This was my weekly newspaper column from a couple of weeks ago.
The air, just as the time to break the Ramadan fast draws near, feels different. It’s not just the sweet softness of dusk that means that you can almost taste it in your mouth like melting caramel, or the golden haze of the sun diffracted through the kitchen window that makes its scent linger like the smell of cookies browning in the oven. It is that the air at the time of iftar carries the fragrance and memories of childhood.
If as an adult you can never find food that is as tasty as your mother’s cooking, then the food she cooked for iftar is a hyperbolic form of nostalgia evoking heightened senses.
For me, it is the smell of roti, Indian unleavened bread, that triggers the nostalgia.
They were hand-kneaded from wholemeal flour and water, a task that I took over once my child’s hands were large enough to grasp the sticky ball, and strong enough to pummel it into a stretchy dough.
I would help my mother roll it into perfect circles and then let it cook in an iron griddle for a few seconds on each side, flipping it backwards and forwards until it was cooked all the way through and evenly toasted on both sides. I would then cover it with butter, place it with the other rotis, and close the lid firmly on the tin so they stayed moist and soft until the time for iftar.
Ramadan is not just about memory, it is about tradition and culture. And so while the rotis of my Indian extraction still make my mouth water, my East African heritage evokes Ramadan’s sense of reconnection to my roots.
My favourite of these is the most deliciously named, and delicious tasting Makati Mamina. It is an East African sweet made of ground rice, coconut and yeast, and then gently cooked in a large deep frying pan until the coconut rice has set into a gooey crumbly sweet. To give it a golden kiss it is then grilled until brown on top.
For me, that is the taste of Ramadan.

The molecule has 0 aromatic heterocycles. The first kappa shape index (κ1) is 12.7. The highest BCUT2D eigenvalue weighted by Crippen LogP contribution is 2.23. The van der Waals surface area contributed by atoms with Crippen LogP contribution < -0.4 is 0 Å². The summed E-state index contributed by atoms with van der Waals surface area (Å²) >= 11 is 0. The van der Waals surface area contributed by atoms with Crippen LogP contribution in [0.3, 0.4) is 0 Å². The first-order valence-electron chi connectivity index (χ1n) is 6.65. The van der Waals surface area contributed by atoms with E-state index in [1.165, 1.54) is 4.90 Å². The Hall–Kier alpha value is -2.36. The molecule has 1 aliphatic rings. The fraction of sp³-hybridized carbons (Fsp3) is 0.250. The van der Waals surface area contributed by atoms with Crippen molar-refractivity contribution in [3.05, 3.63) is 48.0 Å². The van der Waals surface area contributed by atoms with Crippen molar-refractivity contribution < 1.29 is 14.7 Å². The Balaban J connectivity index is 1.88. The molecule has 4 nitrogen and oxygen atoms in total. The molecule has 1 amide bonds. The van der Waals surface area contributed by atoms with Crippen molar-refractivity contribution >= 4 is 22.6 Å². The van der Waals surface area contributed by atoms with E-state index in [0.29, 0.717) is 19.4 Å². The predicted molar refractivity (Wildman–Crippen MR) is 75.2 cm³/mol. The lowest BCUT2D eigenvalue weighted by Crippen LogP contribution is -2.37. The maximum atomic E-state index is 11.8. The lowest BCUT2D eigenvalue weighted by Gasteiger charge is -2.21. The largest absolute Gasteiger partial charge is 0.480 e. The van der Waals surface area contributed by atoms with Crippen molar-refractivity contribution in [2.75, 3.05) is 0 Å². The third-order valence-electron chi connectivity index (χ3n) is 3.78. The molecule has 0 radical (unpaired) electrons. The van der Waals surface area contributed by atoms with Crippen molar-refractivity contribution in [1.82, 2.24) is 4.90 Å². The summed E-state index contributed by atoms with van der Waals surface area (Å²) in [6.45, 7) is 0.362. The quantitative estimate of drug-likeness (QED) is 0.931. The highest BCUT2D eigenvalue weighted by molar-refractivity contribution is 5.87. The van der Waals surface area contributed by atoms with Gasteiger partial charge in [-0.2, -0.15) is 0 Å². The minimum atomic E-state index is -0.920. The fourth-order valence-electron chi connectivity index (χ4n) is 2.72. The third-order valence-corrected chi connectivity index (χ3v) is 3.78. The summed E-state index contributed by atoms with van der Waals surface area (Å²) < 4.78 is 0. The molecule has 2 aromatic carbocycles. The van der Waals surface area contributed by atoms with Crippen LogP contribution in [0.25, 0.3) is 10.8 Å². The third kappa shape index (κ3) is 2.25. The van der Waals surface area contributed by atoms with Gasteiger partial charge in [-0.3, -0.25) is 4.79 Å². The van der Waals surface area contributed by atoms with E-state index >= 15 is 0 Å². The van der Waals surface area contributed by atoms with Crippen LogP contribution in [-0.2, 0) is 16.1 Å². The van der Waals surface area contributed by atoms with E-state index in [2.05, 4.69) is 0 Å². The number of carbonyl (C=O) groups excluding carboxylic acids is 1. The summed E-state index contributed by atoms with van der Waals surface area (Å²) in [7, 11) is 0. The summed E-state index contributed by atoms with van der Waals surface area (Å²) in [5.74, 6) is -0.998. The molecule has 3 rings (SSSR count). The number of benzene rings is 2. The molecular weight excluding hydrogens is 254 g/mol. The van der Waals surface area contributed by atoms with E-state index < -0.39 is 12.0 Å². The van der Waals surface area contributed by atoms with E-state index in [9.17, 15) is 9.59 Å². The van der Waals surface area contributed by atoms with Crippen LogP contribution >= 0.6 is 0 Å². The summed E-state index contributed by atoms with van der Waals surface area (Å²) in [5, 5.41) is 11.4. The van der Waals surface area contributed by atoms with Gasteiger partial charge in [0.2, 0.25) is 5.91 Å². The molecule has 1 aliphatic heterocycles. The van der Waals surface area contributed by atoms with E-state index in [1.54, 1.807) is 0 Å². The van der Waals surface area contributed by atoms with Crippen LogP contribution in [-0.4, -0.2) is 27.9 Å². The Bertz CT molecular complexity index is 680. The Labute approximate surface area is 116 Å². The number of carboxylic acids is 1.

I was reminded of this dish when I was sent an email of traditional Ramadan recipes from a friend of a background similar to mine.
It was circulated among those of us who had shared childhoods drooling over the same iftar foods.
I read through the recipes not just with my taste buds on fire, but with my rose-tinted spectacles pushed firmly back on the bridge of my nose remembering a more innocent and pleasurable Ramadan.
There was no work, no childcare duties, no worries about the world to interfere with the pure task of fasting.
The reason those rotis and that makate still taste so good is not just because nostalgia makes food taste better.
It is because it reminds me of a time when I was more innocent. And innocence doesn’t just heighten taste – it heightens gratitude for what you have, through the sheer pleasure of having it, through the simple accomplishment of the task of fasting.
As an adult that gratitude comes from another source: the result of understanding that we are fortunate for what we have when so many round the world, like those many thousands of people suffering from famine in East Africa, have not just little, but nothing.
As an adult that means the goal of the fast has been achieved: it reminds us not just of the pleasure of food but the pain of others.